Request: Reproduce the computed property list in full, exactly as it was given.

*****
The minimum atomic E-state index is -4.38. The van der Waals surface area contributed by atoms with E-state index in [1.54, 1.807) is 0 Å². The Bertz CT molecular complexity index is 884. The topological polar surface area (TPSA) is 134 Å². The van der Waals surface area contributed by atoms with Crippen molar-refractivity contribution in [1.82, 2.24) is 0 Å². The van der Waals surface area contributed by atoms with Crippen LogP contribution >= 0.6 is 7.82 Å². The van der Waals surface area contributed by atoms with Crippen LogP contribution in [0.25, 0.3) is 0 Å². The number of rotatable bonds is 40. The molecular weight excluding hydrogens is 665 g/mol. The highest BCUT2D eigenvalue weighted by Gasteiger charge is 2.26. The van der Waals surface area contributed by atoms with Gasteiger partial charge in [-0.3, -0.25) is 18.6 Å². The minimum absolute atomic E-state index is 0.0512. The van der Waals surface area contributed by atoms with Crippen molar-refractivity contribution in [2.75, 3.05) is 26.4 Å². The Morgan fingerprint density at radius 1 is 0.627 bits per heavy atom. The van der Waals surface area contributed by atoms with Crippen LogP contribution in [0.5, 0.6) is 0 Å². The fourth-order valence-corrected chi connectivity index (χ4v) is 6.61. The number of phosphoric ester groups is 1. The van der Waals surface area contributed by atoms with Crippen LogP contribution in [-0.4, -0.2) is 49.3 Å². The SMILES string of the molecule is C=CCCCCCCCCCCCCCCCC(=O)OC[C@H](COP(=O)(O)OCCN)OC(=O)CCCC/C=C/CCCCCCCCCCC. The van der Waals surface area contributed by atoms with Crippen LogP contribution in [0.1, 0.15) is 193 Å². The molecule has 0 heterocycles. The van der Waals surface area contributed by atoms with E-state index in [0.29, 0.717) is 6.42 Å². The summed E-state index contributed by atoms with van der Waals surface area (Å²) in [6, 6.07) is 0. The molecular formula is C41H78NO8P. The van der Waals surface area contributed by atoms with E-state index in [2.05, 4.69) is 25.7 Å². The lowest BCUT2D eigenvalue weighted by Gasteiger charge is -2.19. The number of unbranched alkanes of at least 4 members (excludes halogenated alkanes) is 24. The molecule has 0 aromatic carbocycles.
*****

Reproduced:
The minimum atomic E-state index is -4.38. The van der Waals surface area contributed by atoms with E-state index in [1.54, 1.807) is 0 Å². The Bertz CT molecular complexity index is 884. The topological polar surface area (TPSA) is 134 Å². The van der Waals surface area contributed by atoms with Crippen molar-refractivity contribution in [1.82, 2.24) is 0 Å². The van der Waals surface area contributed by atoms with Crippen LogP contribution >= 0.6 is 7.82 Å². The van der Waals surface area contributed by atoms with Crippen LogP contribution in [0.25, 0.3) is 0 Å². The number of rotatable bonds is 40. The molecular weight excluding hydrogens is 665 g/mol. The highest BCUT2D eigenvalue weighted by Gasteiger charge is 2.26. The van der Waals surface area contributed by atoms with Gasteiger partial charge in [-0.3, -0.25) is 18.6 Å². The minimum absolute atomic E-state index is 0.0512. The van der Waals surface area contributed by atoms with Crippen molar-refractivity contribution in [2.75, 3.05) is 26.4 Å². The Morgan fingerprint density at radius 1 is 0.627 bits per heavy atom. The van der Waals surface area contributed by atoms with Crippen LogP contribution in [0.5, 0.6) is 0 Å². The fourth-order valence-corrected chi connectivity index (χ4v) is 6.61. The number of phosphoric ester groups is 1. The van der Waals surface area contributed by atoms with Crippen LogP contribution in [-0.4, -0.2) is 49.3 Å². The SMILES string of the molecule is C=CCCCCCCCCCCCCCCCC(=O)OC[C@H](COP(=O)(O)OCCN)OC(=O)CCCC/C=C/CCCCCCCCCCC. The van der Waals surface area contributed by atoms with Crippen LogP contribution in [0.1, 0.15) is 193 Å². The molecule has 0 heterocycles. The van der Waals surface area contributed by atoms with E-state index in [0.29, 0.717) is 6.42 Å². The summed E-state index contributed by atoms with van der Waals surface area (Å²) in [6, 6.07) is 0. The molecular formula is C41H78NO8P. The van der Waals surface area contributed by atoms with E-state index in [2.05, 4.69) is 25.7 Å². The lowest BCUT2D eigenvalue weighted by Gasteiger charge is -2.19. The number of unbranched alkanes of at least 4 members (excludes halogenated alkanes) is 24. The molecule has 0 aromatic carbocycles.